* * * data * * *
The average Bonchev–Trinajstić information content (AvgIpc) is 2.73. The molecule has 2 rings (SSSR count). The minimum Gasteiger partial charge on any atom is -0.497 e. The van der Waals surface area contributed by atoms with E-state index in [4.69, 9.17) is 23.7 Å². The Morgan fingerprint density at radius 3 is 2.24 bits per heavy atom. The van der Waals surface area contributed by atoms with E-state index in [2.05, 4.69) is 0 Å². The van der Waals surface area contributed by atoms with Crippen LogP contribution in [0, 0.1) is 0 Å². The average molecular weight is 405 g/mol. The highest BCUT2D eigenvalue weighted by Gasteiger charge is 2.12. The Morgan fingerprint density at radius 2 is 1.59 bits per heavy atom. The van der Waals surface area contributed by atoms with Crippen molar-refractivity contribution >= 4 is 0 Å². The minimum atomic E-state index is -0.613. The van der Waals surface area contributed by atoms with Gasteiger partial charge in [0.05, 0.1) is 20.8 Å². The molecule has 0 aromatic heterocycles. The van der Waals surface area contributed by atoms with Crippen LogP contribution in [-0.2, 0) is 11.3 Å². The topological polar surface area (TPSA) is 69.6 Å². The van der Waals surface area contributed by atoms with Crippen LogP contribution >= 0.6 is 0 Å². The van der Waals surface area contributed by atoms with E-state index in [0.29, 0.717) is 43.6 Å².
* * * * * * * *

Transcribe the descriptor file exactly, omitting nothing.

The average Bonchev–Trinajstić information content (AvgIpc) is 2.73. The molecule has 2 rings (SSSR count). The minimum Gasteiger partial charge on any atom is -0.497 e. The van der Waals surface area contributed by atoms with E-state index in [4.69, 9.17) is 23.7 Å². The Morgan fingerprint density at radius 3 is 2.24 bits per heavy atom. The van der Waals surface area contributed by atoms with E-state index in [2.05, 4.69) is 0 Å². The van der Waals surface area contributed by atoms with Crippen LogP contribution in [0, 0.1) is 0 Å². The average molecular weight is 405 g/mol. The highest BCUT2D eigenvalue weighted by Gasteiger charge is 2.12. The Morgan fingerprint density at radius 2 is 1.59 bits per heavy atom. The van der Waals surface area contributed by atoms with Crippen molar-refractivity contribution >= 4 is 0 Å². The minimum atomic E-state index is -0.613. The van der Waals surface area contributed by atoms with Gasteiger partial charge in [0.05, 0.1) is 20.8 Å². The molecule has 0 aromatic heterocycles. The van der Waals surface area contributed by atoms with Crippen LogP contribution in [-0.2, 0) is 11.3 Å². The topological polar surface area (TPSA) is 69.6 Å². The van der Waals surface area contributed by atoms with Crippen LogP contribution >= 0.6 is 0 Å². The van der Waals surface area contributed by atoms with E-state index in [0.29, 0.717) is 43.6 Å².